Long-delayed Plant Vogtle nuclear expansion goes into service
The first of two new nuclear reactors being built at Plant Vogtle has gone into commercial operation, Georgia Power officials announced Monday.
Unit 3 at the plant south of Augusta went into service early Monday morning, seven years after originally scheduled and at more than double the original cost estimate.
The new unit is the first newly constructed nuclear reactor in the U.S. in more than 30 years and can power an estimated 500,000 homes and businesses.
“The Plant Vogtle 3 & 4 nuclear expansion is another incredible example of how Georgia Power is building a reliable and resilient energy future for our state,” said Kim Greene, the Atlanta-based utility’s chairman, president and CEO. “Today’s achievement … marks the first day of the next 60 to 80 years that Vogtle Unit 3 will serve our customers with clean, reliable energy.”
Chris Womack, president and CEO of Georgia Power parent Southern Co., called Monday a “historic day” for the company, for Georgia, and for the energy industry.
“With Unit 3 completed and Unit 4 in the final stages of construction and testing, this project shows just how new nuclear can and will play a critical role in achieving a clean energy future for the United States,” he said.
The second new reactor, Unit 4, is projected to go into commercial operation late this year or early in 2024. Last week, the Nuclear Regulatory Commission gave its final go-ahead for Unit 4, issuing a finding that the new reactor will be operated in conformance with federal regulations.
In light of the delays and cost overruns, the project’s critics for years have been calling on Georgia Power to abandon nuclear power and pursue other options including renewable energy. Last week, a panel of experts told members of the Georgia Public Service Commission (PSC) during a hearing that Georgia Power’s 2.7 million customers will pay significantly more for the nuclear expansion than if the company had used natural gas.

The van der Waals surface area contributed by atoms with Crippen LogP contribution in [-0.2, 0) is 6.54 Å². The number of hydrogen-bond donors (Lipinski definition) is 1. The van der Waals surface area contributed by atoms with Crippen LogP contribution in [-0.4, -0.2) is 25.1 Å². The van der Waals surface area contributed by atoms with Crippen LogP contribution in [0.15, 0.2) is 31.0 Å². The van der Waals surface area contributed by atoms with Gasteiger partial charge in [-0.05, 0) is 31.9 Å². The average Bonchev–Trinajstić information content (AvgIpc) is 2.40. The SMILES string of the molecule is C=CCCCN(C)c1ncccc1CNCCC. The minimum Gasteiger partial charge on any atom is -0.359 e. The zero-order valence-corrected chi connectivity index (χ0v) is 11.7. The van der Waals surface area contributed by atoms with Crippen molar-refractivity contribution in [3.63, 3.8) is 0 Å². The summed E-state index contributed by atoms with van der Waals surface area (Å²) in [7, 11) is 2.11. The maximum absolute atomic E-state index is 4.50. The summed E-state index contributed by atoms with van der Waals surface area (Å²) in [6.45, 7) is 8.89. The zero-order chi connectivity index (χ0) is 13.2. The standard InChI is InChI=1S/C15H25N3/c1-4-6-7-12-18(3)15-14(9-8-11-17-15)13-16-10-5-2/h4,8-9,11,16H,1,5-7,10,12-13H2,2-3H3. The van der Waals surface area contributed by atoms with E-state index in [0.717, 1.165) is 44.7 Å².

Georgia Power officials say nuclear energy is the only zero-emission baseload energy source available today, providing high reliability and efficient operations around the clock. The company currently gets 25% of its electrical generating capacity from nuclear power, including the existing units 1 and 2 at Vogtle and Georgia’s other nuclear facility at Plant Hatch in Baxley.
The cost of Georgia Power’s 45% share of the project has risen to $15.2 billion, $9 billion above what the utility projected when the PSC approved the nuclear expansion 14 years ago. As a result, the average residential customer’s bill will increase $14.10 per month during the first five years after the project is completed, up from the $9.60 hike in monthly bills estimated in 2009.
“While capital-intensive and expensive projects may benefit Georgia Power’s shareholders who have enjoyed record profits throughout Vogtle’s beleaguered construction, they are not the least-cost option for Georgians who are feeling the sting of repeated bill increases,” said Bob Sherrier, staff attorney for the Atlanta-based Southern Environmental Law Center. “For customers who have been paying for this project for well over a decade, we hope that Georgia Power and the commission will prioritize proven costeffective solutions like solar and energy efficiency programs that will help Georgians control energy costs and lower their monthly bills.”
The other 55% of the project’s costs are being picked up by three utility partners: Oglethorpe Power, MEAG Power, and Dalton Utilities.
“Nuclear energy is increasingly important to the clean energy transition, and Oglethorpe Power’s significant ownership in the Vogtle construction project is a testament to the important investments we’re making that drive us toward a cleaner and more sustainable energy future,” Oglethorpe Power President & CEO Mike Smith said Monday.
“We understand the importance of keeping the lights on in a way that preserves both affordability and reliability – and we are proud that the clean energy generated by Unit 3 will help us deliver on that mission for years to come.”